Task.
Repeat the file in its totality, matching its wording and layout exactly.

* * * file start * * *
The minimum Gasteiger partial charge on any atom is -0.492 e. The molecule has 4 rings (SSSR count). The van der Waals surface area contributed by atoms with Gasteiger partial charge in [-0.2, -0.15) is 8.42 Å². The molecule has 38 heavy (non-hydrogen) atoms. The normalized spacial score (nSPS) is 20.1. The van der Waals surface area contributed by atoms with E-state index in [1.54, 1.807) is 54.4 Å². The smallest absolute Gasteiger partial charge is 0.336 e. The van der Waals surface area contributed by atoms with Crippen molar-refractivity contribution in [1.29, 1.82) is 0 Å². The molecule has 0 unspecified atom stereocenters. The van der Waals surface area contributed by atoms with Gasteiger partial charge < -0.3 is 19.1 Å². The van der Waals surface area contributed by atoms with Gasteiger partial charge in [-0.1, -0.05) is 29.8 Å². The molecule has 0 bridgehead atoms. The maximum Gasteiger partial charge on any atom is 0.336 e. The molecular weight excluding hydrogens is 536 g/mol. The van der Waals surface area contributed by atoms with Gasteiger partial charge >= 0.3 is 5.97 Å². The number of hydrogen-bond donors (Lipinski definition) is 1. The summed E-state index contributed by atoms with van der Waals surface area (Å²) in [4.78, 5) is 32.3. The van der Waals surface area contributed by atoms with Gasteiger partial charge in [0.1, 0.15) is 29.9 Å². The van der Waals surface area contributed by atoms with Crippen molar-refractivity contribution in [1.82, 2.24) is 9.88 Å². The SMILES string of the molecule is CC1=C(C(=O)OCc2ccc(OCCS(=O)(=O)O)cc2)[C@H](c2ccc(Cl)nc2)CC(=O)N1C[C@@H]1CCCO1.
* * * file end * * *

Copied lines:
The minimum Gasteiger partial charge on any atom is -0.492 e. The molecule has 4 rings (SSSR count). The van der Waals surface area contributed by atoms with Gasteiger partial charge in [-0.2, -0.15) is 8.42 Å². The molecule has 38 heavy (non-hydrogen) atoms. The normalized spacial score (nSPS) is 20.1. The van der Waals surface area contributed by atoms with E-state index in [1.54, 1.807) is 54.4 Å². The smallest absolute Gasteiger partial charge is 0.336 e. The van der Waals surface area contributed by atoms with Crippen molar-refractivity contribution in [1.29, 1.82) is 0 Å². The molecule has 0 unspecified atom stereocenters. The van der Waals surface area contributed by atoms with Gasteiger partial charge < -0.3 is 19.1 Å². The van der Waals surface area contributed by atoms with Gasteiger partial charge in [-0.1, -0.05) is 29.8 Å². The molecule has 0 bridgehead atoms. The maximum Gasteiger partial charge on any atom is 0.336 e. The molecular weight excluding hydrogens is 536 g/mol. The van der Waals surface area contributed by atoms with Gasteiger partial charge >= 0.3 is 5.97 Å². The number of hydrogen-bond donors (Lipinski definition) is 1. The summed E-state index contributed by atoms with van der Waals surface area (Å²) in [4.78, 5) is 32.3. The van der Waals surface area contributed by atoms with Gasteiger partial charge in [0.1, 0.15) is 29.9 Å². The van der Waals surface area contributed by atoms with Crippen molar-refractivity contribution in [1.82, 2.24) is 9.88 Å². The SMILES string of the molecule is CC1=C(C(=O)OCc2ccc(OCCS(=O)(=O)O)cc2)[C@H](c2ccc(Cl)nc2)CC(=O)N1C[C@@H]1CCCO1.